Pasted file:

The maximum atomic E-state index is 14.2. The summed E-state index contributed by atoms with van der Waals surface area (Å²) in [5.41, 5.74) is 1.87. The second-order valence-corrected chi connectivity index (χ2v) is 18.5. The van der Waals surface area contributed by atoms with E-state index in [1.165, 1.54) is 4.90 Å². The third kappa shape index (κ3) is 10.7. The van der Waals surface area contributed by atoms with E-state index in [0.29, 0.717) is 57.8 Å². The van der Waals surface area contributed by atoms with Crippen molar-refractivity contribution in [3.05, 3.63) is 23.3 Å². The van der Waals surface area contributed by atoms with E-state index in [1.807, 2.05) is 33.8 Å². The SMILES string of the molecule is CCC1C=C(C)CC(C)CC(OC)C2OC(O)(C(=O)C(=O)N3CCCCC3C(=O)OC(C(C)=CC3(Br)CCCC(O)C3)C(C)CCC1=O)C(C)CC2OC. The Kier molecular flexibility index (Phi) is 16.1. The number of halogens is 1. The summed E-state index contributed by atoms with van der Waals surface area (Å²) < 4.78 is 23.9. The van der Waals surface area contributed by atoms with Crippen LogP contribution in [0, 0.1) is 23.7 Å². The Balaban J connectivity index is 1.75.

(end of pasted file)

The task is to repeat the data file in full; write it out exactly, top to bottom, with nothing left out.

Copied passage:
The maximum atomic E-state index is 14.2. The summed E-state index contributed by atoms with van der Waals surface area (Å²) in [5.41, 5.74) is 1.87. The second-order valence-corrected chi connectivity index (χ2v) is 18.5. The van der Waals surface area contributed by atoms with E-state index in [1.165, 1.54) is 4.90 Å². The third kappa shape index (κ3) is 10.7. The van der Waals surface area contributed by atoms with E-state index in [0.29, 0.717) is 57.8 Å². The van der Waals surface area contributed by atoms with Crippen molar-refractivity contribution in [3.05, 3.63) is 23.3 Å². The van der Waals surface area contributed by atoms with E-state index in [1.807, 2.05) is 33.8 Å². The SMILES string of the molecule is CCC1C=C(C)CC(C)CC(OC)C2OC(O)(C(=O)C(=O)N3CCCCC3C(=O)OC(C(C)=CC3(Br)CCCC(O)C3)C(C)CCC1=O)C(C)CC2OC. The Kier molecular flexibility index (Phi) is 16.1. The number of halogens is 1. The summed E-state index contributed by atoms with van der Waals surface area (Å²) < 4.78 is 23.9. The van der Waals surface area contributed by atoms with Crippen LogP contribution in [0, 0.1) is 23.7 Å². The Balaban J connectivity index is 1.75.